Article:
If people with “impairments” are disabled by society, then, rather than focusing on medical cures or what the person can do, the priority becomes “dismantling the disabling barriers”. As a matter of logic, as much as ethics then, it is better to pursue a strategy of social change, “perhaps even the total transformation of society”. 

There is an unapologetic grandeur to such a call that I can’t help but like. This is not polite compromise, a grateful cap-in-hand to a generous benefactor. It is a call for equal rights from the state: knowing what you are owed and demanding it. For such grand claims, it might seem strange that I’m about to follow it with a note on language: the names we give the individuals and group fighting for their rights. But – in acknowledging how what we say fits with what we do and who we expect it from – it is our attitudes to the cause of disability that frame how we refer to disabled people. Or people with disabilities. Or the disabled. (If in doubt, I like to use all three terms and offend everyone equally.) These are not trivial things. “It’s about the crucial issue of causality, the role of language, its normalising tendencies and the politicisation of the process of definition,” wrote Mike Barnes in 1999.

I see this from commenters below-the-line who, from time to time, object to what term I have used to describe people who are disabled. (And more often than not, it will see someone advocating one term and another something else.) There’s no clear consensus but, as I stare at steps that have no reason to not be ramped, the feeling does emerge that I am a “disabled person”. As Barnes says, this is “the crucial issue of causality”.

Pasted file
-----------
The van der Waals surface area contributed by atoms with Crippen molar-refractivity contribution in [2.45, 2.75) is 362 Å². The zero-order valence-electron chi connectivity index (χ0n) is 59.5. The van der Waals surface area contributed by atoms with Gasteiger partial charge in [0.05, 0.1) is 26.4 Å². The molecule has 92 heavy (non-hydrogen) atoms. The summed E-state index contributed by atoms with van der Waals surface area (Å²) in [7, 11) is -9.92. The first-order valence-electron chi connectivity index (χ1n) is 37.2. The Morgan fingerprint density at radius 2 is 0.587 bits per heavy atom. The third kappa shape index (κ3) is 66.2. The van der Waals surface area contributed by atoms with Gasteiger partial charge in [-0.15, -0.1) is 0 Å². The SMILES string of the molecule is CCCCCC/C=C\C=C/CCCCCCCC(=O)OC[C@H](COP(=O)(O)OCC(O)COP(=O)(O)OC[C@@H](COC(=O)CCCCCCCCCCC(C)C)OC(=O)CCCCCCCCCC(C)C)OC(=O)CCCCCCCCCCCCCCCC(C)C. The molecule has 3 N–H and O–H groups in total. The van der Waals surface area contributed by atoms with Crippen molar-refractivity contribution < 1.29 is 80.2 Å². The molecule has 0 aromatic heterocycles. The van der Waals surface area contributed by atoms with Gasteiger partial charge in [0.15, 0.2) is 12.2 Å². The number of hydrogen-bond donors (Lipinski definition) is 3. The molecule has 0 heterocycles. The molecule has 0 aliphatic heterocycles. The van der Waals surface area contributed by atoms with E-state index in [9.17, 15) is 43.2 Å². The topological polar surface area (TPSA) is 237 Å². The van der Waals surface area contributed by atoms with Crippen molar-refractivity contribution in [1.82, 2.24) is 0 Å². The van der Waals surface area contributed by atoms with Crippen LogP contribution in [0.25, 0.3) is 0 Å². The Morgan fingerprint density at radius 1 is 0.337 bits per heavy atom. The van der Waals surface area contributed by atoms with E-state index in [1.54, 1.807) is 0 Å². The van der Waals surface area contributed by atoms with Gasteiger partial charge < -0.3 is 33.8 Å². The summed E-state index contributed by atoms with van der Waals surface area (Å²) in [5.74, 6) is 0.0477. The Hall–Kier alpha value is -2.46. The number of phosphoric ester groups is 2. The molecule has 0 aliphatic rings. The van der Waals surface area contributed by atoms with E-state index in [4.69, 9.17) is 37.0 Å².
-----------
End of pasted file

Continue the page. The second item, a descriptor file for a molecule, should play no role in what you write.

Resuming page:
If I’m a “person with a disability”, the argument goes, the onus is on my failed body; a deterministic bit of language that not only shifts responsibility from government but creates a sense of inevitably to any exclusion. If I’m a “disabled person”, society’s role in it cannot be avoided: I am an able person who has been disabled.

As Lisa Egan analogises disablement: “When I turn the wireless connection off on my computer, I get told that the connection has been “disabled”. Does this mean that my wifi has suddenly become less able or broken? Has my wifi acquired a disability? Of course not. It has been prevented from functioning by an external force. In a very similar way to how I’m disabled by bus drivers that just won’t stop if they see me – a wheelchair user – waiting at the bus stop.  

The focus is suddenly not on what the disabled person is doing but what is being done to them.

That is not to say the body or mind is innocent. If tomorrow every step was ramped, the tube network rebuilt, all hotel doors widened, exhaustion would still exist, limbs would ache, lungs would choke. As Jane Young puts it: There are severe limitations to the extent to which the removal of barriers can ‘level the playing field’ for people who experience chronic pain, fatigue, diarrhoea, vomiting and other symptoms of illness.”